In The Year Of Election, U2 Wants You To Vote Baby

Contributed by Sherry Lawrence, Staff Writer and podcast contributor,

A 1992 U2 ZooTV tourbook with Rock the Vote messaging, Vote Baby pin and Votes for Women pin. Image contributed by Sherry Lawrence.

It was 100 years ago today (August 18) that the 19th Amendment to the U.S. Constitution was ratified, guaranteeing and protecting women’s right to vote. It took more than 70 years to get the nation to that point in 1920. Even then, though, many Americans, male and female, still weren’t able to vote, as various restrictions prohibited Asian Americans, Native Americans and Black Americans from casting their ballots.

A century later, women in the United States — especially women of color and those from disadvantaged backgrounds — still struggle to exercise their voting rights. This is documented in Stacey Abrams’ 2020 book Our Time Is Now, highlighting the many ways voter suppression is still prevalent in the United States.

U2 took Americans’ rights to vote very seriously during the 1992 ZooTV tour. Before the concerts, crew members handed out “Vote Baby” bumper stickers and pins. The band’s dressing room was decked out in “Vote Baby” messaging during the 1992 MTV Video Music Awards.

The tour book included an action postcard for Rock the Vote as well: “It’s 1992. ARE U READY 2 ROCK?” For the band’s 1992 ZooTV Outside Broadcast stadium shows, the concerts began with EBN’s footage of President George H.W. Bush “rapping” “We Will Rock You.”

Bono also made it a point to call the White House every night, dressed as the Mirrorball Man, trying to speak with Bush.

Some might say U2 swayed some voters in 1992 as a result. At Bill Clinton’s inauguration, Larry Mullen Jr. and Adam Clayton joined Michael Stipe and Mike Mills for MTV’s inaugural ball as the mega band Automatic Baby to perform “One.”

Fast-forward to 2016. U2 performs “Desire” at the iHeartRadio Music festival as Donald Trump asks, “What have you got to lose?” and Bono answers, “Everything.” The message is more blunt a few weeks later at Salesforce’s DreamFest event. That evening’s “Bullet the Blue Sky” performance included a lengthy plea to voters on what was at stake in the election.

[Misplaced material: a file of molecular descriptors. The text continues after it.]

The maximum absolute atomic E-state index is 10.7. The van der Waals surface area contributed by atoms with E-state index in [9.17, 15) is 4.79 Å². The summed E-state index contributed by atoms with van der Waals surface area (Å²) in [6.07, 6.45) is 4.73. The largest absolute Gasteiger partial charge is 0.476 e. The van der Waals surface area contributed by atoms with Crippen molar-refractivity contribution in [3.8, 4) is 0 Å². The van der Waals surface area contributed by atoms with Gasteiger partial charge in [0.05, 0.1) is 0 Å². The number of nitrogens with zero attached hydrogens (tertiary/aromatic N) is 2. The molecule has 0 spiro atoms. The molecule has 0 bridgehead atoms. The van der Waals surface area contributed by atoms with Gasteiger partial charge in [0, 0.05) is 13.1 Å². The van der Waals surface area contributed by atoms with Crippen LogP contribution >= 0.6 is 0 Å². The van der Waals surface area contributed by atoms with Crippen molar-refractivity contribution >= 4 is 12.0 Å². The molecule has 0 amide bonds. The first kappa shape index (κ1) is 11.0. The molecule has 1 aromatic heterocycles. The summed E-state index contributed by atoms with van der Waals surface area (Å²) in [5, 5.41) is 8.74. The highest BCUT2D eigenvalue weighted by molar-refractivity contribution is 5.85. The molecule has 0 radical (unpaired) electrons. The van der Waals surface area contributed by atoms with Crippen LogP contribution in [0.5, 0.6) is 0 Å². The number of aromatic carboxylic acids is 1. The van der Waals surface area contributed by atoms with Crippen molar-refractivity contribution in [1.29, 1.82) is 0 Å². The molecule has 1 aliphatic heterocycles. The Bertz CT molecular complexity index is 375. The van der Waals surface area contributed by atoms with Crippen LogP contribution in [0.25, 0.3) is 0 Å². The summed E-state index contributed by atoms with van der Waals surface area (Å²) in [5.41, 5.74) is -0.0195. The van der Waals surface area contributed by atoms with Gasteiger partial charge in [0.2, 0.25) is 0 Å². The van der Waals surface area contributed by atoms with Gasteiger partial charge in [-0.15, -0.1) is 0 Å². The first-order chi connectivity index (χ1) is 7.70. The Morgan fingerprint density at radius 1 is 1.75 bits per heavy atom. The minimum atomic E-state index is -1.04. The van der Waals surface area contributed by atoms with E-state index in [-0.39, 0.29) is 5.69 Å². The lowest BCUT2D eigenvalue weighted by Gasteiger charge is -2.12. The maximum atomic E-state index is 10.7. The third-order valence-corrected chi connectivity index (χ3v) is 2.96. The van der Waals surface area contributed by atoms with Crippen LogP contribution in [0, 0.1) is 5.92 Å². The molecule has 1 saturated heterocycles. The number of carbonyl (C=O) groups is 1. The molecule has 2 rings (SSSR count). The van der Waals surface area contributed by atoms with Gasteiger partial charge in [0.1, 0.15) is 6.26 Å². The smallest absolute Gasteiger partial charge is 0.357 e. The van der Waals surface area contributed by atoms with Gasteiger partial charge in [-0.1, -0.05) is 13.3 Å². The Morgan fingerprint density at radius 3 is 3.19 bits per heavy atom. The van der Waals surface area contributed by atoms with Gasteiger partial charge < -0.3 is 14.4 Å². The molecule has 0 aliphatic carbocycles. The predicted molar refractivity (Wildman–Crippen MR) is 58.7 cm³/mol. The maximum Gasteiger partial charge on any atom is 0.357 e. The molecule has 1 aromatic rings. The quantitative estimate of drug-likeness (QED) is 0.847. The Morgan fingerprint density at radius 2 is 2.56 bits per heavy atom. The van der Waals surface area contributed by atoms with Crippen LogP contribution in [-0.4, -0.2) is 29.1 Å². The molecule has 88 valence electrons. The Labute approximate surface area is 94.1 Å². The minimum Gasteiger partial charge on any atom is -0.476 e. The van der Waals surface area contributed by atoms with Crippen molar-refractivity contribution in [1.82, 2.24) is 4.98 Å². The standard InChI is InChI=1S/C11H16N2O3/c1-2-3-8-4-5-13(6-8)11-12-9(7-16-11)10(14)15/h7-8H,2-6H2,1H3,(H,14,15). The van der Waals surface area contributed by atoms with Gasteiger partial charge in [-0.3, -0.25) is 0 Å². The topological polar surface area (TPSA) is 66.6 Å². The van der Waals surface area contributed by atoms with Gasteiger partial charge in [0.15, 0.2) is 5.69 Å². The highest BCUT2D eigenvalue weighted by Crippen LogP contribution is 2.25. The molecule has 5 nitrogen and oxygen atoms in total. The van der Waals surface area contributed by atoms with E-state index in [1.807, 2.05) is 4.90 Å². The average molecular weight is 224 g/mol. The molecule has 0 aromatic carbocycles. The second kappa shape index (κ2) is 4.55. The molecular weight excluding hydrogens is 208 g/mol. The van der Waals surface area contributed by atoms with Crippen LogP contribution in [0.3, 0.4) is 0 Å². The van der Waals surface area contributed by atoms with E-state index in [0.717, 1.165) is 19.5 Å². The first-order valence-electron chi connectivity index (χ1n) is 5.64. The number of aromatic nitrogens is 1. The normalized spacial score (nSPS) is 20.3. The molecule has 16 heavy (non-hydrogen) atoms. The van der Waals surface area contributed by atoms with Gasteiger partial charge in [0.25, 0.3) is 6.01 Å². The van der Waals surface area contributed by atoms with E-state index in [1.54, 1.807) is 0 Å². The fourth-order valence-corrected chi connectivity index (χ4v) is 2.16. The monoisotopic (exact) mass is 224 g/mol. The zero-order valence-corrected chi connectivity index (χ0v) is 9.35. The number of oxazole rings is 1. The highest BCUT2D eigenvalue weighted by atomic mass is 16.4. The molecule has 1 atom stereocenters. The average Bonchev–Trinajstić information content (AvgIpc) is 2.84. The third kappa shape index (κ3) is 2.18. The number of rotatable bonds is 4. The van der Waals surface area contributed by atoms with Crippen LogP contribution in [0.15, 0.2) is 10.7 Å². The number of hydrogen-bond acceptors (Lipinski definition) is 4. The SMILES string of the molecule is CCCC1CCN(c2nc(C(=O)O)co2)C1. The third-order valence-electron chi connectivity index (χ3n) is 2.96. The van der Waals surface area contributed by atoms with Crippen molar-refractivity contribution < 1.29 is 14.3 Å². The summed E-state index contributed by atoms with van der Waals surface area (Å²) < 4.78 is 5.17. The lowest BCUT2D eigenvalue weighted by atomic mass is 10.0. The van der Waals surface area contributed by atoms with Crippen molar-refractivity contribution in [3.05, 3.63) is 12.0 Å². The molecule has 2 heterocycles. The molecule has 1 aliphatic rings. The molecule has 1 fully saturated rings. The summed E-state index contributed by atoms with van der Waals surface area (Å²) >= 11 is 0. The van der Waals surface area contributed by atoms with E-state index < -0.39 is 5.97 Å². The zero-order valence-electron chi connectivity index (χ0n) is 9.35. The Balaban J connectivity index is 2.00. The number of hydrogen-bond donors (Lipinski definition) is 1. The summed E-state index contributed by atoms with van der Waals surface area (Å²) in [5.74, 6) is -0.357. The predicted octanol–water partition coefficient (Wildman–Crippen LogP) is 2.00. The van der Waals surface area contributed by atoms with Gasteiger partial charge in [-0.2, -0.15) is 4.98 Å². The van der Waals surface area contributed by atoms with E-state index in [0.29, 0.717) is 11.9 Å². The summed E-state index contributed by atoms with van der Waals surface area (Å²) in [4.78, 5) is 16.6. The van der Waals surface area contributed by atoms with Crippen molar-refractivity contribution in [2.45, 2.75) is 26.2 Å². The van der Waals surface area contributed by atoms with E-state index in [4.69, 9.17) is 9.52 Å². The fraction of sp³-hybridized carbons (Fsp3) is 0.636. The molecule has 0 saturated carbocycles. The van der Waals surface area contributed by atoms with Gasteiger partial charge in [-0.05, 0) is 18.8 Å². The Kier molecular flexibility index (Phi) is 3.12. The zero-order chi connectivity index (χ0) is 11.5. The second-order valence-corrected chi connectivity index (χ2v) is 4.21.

In the spirit of 2018’s #WomenOfTheWorldTakeover, 2020 is an important year for the United States. Women across the country are mobilizing to get out the vote. History was made when California Sen. Kamala Harris was chosen as the Democratic nominee for vice president.

Although it is still unclear whether U2 will use its SiriusXM channel, U2XRadio, to mobilize the vote, history has shown U2 has the capacity to comment in the year of election.

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Would you like to contribute to the U2 Studies Network? We’d love to feature your short commentary or essay of 300 words or less on our 2020 conference theme of U2 and America. Or, make a short audio or video comment of around 2 minutes if you’re not the writing type.

We’re looking for personal narratives, updates on your U2 research, reflections on a U2 song you just listened to, a book you just read or reactions to current events. Just keep it focused on you, U2 and America.

Contact us here for more details on how to make your contribution.  

We have so many ways for scholars, students and fans to be on the completely virtual international U2 Conference program for 2020. Read about the theme of Heartland: U2’s Looking For American Soul and then please see our calls for more details on how to submit a proposal:

The deadline for proposals for presentations and fan participation is August 31, 2020, and the deadline for proposals from musicians is Sept. 15, 2020.

Submission details are at the links above. All presenters accepted for the program will receive a discount on what will be a modest registration fee.

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The U2 Conference logo and branding images by Beth Nabi.